Coming in the new year, driving between the Square and Bonnie Brae Street will be one-way all the way.
The directional change to two segments of Oak and Hickory streets may improve traffic flow — including new bike lanes — but it also means the loss of scores of parking spaces near the University of North Texas.
The city’s Traffic Safety Commission recommended that Oak and Hickory streets between Avenue C and Bonnie Brae Street be changed from two-way to one-way. The streets are already one way between the Square and Avenue C.
Because of its proximity to UNT, the area is notorious for on-street parking and traffic problems. Many students, and even some employees, forgo the cost of a university parking permit and park for free on city streets.
City officials got feedback from the neighborhood as they discussed the change, according to City Engineer Frank Payne, but the plan lay dormant for a while. City leaders also wanted to know whether the two streets would be appropriate for bike lanes.
Once the city determined bike lanes were a good fit for Oak and Hickory streets, the city’s traffic department began the conversion. At the end of October, crews installed “No Parking” signs on the north side of Oak Street and the south side of Hickory Street.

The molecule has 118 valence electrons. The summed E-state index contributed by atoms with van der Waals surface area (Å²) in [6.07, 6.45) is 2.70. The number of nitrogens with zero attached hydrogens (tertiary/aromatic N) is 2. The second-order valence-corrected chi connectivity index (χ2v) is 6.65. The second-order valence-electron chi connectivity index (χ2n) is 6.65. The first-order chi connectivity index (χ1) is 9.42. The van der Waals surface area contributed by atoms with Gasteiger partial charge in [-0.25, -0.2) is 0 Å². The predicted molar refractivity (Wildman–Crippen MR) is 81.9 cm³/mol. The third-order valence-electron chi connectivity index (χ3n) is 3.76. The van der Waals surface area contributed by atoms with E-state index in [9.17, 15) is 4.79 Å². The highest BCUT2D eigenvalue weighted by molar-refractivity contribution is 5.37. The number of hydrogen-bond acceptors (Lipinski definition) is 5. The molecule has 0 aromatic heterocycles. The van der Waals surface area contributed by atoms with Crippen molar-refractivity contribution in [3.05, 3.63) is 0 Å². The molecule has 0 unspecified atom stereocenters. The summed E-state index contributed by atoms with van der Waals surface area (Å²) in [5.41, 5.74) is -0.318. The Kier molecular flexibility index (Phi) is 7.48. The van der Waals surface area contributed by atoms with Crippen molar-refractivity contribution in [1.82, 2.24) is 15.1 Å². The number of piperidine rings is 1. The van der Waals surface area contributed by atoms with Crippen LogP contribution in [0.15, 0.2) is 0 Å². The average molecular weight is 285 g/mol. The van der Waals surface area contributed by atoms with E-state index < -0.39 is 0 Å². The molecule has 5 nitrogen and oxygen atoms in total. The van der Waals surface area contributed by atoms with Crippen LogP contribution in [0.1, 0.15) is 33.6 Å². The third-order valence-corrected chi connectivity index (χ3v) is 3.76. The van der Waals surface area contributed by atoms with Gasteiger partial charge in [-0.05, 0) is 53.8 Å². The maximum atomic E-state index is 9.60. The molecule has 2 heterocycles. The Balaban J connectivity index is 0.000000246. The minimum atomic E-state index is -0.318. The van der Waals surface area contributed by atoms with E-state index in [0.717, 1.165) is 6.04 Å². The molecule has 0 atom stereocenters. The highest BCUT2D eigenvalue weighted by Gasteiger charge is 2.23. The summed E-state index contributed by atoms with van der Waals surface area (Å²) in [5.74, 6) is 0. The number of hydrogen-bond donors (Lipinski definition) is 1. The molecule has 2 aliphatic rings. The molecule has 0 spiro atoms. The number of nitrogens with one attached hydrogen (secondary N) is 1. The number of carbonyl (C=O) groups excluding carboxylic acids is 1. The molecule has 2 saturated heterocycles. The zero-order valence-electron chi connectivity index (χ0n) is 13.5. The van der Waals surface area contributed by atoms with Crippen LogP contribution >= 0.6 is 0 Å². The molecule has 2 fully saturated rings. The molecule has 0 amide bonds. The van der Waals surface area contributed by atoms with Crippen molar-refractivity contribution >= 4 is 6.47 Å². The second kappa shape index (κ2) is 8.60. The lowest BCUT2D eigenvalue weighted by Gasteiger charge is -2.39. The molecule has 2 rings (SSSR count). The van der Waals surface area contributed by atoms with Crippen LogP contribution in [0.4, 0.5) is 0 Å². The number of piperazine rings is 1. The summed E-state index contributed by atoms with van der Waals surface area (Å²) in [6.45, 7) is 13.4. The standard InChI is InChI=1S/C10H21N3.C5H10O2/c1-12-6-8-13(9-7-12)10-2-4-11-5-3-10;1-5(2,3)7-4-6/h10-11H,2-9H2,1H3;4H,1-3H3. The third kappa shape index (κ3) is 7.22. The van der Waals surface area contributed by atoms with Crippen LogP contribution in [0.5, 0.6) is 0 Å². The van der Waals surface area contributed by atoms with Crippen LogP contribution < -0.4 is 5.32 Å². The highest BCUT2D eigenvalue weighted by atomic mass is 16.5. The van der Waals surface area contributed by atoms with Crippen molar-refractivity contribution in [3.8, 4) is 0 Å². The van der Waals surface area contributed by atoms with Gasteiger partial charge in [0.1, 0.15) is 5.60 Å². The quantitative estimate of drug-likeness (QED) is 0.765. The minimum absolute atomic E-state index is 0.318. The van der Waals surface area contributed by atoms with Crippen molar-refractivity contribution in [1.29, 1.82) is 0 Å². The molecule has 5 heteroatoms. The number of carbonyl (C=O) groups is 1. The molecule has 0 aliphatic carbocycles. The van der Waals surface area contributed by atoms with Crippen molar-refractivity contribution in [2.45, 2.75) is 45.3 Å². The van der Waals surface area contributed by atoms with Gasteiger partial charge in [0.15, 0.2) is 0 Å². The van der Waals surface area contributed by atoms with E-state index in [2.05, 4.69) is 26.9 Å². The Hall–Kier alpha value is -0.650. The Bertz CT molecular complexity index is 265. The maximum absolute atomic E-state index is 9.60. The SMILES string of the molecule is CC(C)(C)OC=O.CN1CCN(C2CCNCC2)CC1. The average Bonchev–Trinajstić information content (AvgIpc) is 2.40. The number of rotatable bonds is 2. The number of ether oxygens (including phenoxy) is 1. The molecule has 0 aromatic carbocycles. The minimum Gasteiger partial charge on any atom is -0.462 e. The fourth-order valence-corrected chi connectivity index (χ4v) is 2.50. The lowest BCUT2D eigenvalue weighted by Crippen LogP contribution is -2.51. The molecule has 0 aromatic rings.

The police department is currently leaving warning notices on cars parked there. But, beginning Nov. 19, the department will be issuing parking tickets, according to department spokesman Ryan Grelle.
The fine for parking in a prohibited zone is $50.
In the coming days, crews will be putting up large, temporary signs to let drivers know the directional change is coming, Payne said. The notices will be at both ends of Hickory and Oak streets, as well as their intersections with North Texas Boulevard, a campus arterial.
In early January, crews are scheduled to put up the directional signs but cover them until the streets are striped.
Beginning Jan. 7, crews will set up traffic control on one of the streets and begin striping the next day, Payne said. Crews will repeat the procedure on the other street beginning Jan. 9.
To help drivers get used to the new configuration, the city will keep traffic control in place for two or three more days, Payne said.
He said that sometime after the change, the city will likely meet again with the neighborhood.
“We’ll see how it settles out,” Payne said.
If the neighborhood thinks more deterrents are needed, the city may offer other options to control traffic and parking in the area.
PEGGY HEINKEL-WOLFE can be reached at 940-566-6881. Her e-mail address is email@example.com.